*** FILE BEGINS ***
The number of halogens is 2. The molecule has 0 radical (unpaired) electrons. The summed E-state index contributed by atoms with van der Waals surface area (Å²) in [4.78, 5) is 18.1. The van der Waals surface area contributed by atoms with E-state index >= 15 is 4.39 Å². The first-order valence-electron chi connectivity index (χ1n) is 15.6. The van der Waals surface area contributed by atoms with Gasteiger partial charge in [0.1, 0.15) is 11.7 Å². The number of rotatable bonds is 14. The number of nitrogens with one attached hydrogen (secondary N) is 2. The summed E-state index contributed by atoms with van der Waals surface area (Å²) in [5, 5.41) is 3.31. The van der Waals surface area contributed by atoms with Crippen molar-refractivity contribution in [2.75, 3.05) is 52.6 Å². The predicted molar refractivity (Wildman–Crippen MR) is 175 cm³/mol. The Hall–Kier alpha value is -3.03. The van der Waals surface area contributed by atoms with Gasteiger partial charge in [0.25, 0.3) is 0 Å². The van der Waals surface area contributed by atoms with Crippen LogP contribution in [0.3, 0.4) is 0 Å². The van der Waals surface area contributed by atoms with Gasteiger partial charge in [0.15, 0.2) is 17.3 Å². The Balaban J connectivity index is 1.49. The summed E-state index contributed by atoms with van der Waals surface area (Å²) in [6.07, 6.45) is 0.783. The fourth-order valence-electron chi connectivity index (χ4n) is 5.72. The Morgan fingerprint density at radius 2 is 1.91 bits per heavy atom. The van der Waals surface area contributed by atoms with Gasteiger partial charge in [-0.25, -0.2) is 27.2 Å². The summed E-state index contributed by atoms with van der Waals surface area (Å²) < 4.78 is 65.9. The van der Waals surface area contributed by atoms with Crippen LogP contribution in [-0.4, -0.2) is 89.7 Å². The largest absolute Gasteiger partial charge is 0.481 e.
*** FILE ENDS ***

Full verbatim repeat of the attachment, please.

The number of halogens is 2. The molecule has 0 radical (unpaired) electrons. The summed E-state index contributed by atoms with van der Waals surface area (Å²) in [4.78, 5) is 18.1. The van der Waals surface area contributed by atoms with E-state index >= 15 is 4.39 Å². The first-order valence-electron chi connectivity index (χ1n) is 15.6. The van der Waals surface area contributed by atoms with Gasteiger partial charge in [0.1, 0.15) is 11.7 Å². The number of rotatable bonds is 14. The number of nitrogens with one attached hydrogen (secondary N) is 2. The summed E-state index contributed by atoms with van der Waals surface area (Å²) in [5, 5.41) is 3.31. The van der Waals surface area contributed by atoms with Crippen molar-refractivity contribution in [2.75, 3.05) is 52.6 Å². The predicted molar refractivity (Wildman–Crippen MR) is 175 cm³/mol. The Hall–Kier alpha value is -3.03. The van der Waals surface area contributed by atoms with Gasteiger partial charge in [0.25, 0.3) is 0 Å². The van der Waals surface area contributed by atoms with Crippen LogP contribution in [0.3, 0.4) is 0 Å². The van der Waals surface area contributed by atoms with Gasteiger partial charge in [0.15, 0.2) is 17.3 Å². The Balaban J connectivity index is 1.49. The summed E-state index contributed by atoms with van der Waals surface area (Å²) in [6.07, 6.45) is 0.783. The fourth-order valence-electron chi connectivity index (χ4n) is 5.72. The Morgan fingerprint density at radius 2 is 1.91 bits per heavy atom. The van der Waals surface area contributed by atoms with Gasteiger partial charge in [-0.25, -0.2) is 27.2 Å². The summed E-state index contributed by atoms with van der Waals surface area (Å²) < 4.78 is 65.9. The van der Waals surface area contributed by atoms with Crippen LogP contribution in [-0.4, -0.2) is 89.7 Å². The largest absolute Gasteiger partial charge is 0.481 e.